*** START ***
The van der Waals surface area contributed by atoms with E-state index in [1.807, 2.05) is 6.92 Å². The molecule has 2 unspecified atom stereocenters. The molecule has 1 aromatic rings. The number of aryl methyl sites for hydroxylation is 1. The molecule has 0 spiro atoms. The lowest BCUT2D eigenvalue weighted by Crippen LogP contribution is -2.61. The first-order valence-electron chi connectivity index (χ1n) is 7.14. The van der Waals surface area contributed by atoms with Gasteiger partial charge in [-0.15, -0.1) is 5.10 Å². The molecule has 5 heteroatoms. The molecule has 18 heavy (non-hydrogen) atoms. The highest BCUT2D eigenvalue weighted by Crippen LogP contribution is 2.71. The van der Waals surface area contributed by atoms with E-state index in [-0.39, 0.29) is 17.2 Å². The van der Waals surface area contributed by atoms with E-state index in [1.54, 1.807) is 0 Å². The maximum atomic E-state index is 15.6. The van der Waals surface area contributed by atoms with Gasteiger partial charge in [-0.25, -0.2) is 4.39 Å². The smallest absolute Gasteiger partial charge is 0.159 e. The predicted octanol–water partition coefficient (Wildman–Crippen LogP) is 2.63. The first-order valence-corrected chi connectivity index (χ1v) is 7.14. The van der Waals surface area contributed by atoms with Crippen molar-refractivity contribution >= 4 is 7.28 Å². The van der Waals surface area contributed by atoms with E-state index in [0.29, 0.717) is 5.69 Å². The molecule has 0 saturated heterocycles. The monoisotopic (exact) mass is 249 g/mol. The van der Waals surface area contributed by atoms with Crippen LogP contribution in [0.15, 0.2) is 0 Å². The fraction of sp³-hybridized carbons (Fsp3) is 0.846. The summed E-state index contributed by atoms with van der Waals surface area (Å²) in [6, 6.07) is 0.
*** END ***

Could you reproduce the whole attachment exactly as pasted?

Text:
The van der Waals surface area contributed by atoms with E-state index in [1.807, 2.05) is 6.92 Å². The molecule has 2 unspecified atom stereocenters. The molecule has 1 aromatic rings. The number of aryl methyl sites for hydroxylation is 1. The molecule has 0 spiro atoms. The lowest BCUT2D eigenvalue weighted by Crippen LogP contribution is -2.61. The first-order valence-electron chi connectivity index (χ1n) is 7.14. The van der Waals surface area contributed by atoms with Gasteiger partial charge in [-0.15, -0.1) is 5.10 Å². The molecule has 5 heteroatoms. The molecule has 18 heavy (non-hydrogen) atoms. The highest BCUT2D eigenvalue weighted by Crippen LogP contribution is 2.71. The van der Waals surface area contributed by atoms with E-state index in [-0.39, 0.29) is 17.2 Å². The van der Waals surface area contributed by atoms with E-state index in [1.54, 1.807) is 0 Å². The maximum atomic E-state index is 15.6. The van der Waals surface area contributed by atoms with Gasteiger partial charge in [-0.25, -0.2) is 4.39 Å². The smallest absolute Gasteiger partial charge is 0.159 e. The predicted octanol–water partition coefficient (Wildman–Crippen LogP) is 2.63. The first-order valence-corrected chi connectivity index (χ1v) is 7.14. The van der Waals surface area contributed by atoms with Crippen molar-refractivity contribution >= 4 is 7.28 Å². The van der Waals surface area contributed by atoms with E-state index in [0.29, 0.717) is 5.69 Å². The molecule has 0 saturated heterocycles. The monoisotopic (exact) mass is 249 g/mol. The van der Waals surface area contributed by atoms with Crippen LogP contribution in [0.15, 0.2) is 0 Å². The fraction of sp³-hybridized carbons (Fsp3) is 0.846. The summed E-state index contributed by atoms with van der Waals surface area (Å²) in [6, 6.07) is 0.